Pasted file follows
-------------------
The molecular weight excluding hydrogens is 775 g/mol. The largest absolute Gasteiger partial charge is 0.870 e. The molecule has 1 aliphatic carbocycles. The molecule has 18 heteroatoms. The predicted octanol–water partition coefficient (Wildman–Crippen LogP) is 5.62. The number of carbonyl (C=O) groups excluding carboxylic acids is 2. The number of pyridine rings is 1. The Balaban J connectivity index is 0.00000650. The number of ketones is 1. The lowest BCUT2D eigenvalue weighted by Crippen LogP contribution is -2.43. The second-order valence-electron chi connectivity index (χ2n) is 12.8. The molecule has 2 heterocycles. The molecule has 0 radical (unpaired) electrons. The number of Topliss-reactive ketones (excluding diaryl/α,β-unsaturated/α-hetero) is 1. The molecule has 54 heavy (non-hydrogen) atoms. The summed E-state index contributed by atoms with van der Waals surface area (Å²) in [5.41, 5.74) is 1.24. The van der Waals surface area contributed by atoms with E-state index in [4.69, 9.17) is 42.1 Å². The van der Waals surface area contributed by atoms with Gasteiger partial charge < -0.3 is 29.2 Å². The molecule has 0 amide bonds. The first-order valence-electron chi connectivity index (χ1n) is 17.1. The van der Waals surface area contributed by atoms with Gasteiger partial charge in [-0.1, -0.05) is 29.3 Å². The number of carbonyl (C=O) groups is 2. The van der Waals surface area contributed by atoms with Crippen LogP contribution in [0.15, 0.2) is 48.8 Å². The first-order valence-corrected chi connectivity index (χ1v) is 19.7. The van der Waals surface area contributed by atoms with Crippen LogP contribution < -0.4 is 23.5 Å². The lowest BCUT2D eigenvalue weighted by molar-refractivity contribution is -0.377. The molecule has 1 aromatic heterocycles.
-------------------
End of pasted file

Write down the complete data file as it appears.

The molecular weight excluding hydrogens is 775 g/mol. The largest absolute Gasteiger partial charge is 0.870 e. The molecule has 1 aliphatic carbocycles. The molecule has 18 heteroatoms. The predicted octanol–water partition coefficient (Wildman–Crippen LogP) is 5.62. The number of carbonyl (C=O) groups excluding carboxylic acids is 2. The number of pyridine rings is 1. The Balaban J connectivity index is 0.00000650. The number of ketones is 1. The lowest BCUT2D eigenvalue weighted by Crippen LogP contribution is -2.43. The second-order valence-electron chi connectivity index (χ2n) is 12.8. The molecule has 2 heterocycles. The molecule has 0 radical (unpaired) electrons. The number of Topliss-reactive ketones (excluding diaryl/α,β-unsaturated/α-hetero) is 1. The molecule has 54 heavy (non-hydrogen) atoms. The summed E-state index contributed by atoms with van der Waals surface area (Å²) in [5.41, 5.74) is 1.24. The van der Waals surface area contributed by atoms with E-state index in [4.69, 9.17) is 42.1 Å². The van der Waals surface area contributed by atoms with Gasteiger partial charge < -0.3 is 29.2 Å². The molecule has 0 amide bonds. The first-order valence-electron chi connectivity index (χ1n) is 17.1. The van der Waals surface area contributed by atoms with Gasteiger partial charge in [-0.1, -0.05) is 29.3 Å². The number of carbonyl (C=O) groups is 2. The van der Waals surface area contributed by atoms with Crippen LogP contribution in [0.15, 0.2) is 48.8 Å². The first-order valence-corrected chi connectivity index (χ1v) is 19.7. The van der Waals surface area contributed by atoms with Crippen LogP contribution < -0.4 is 23.5 Å². The lowest BCUT2D eigenvalue weighted by molar-refractivity contribution is -0.377. The molecule has 1 aromatic heterocycles.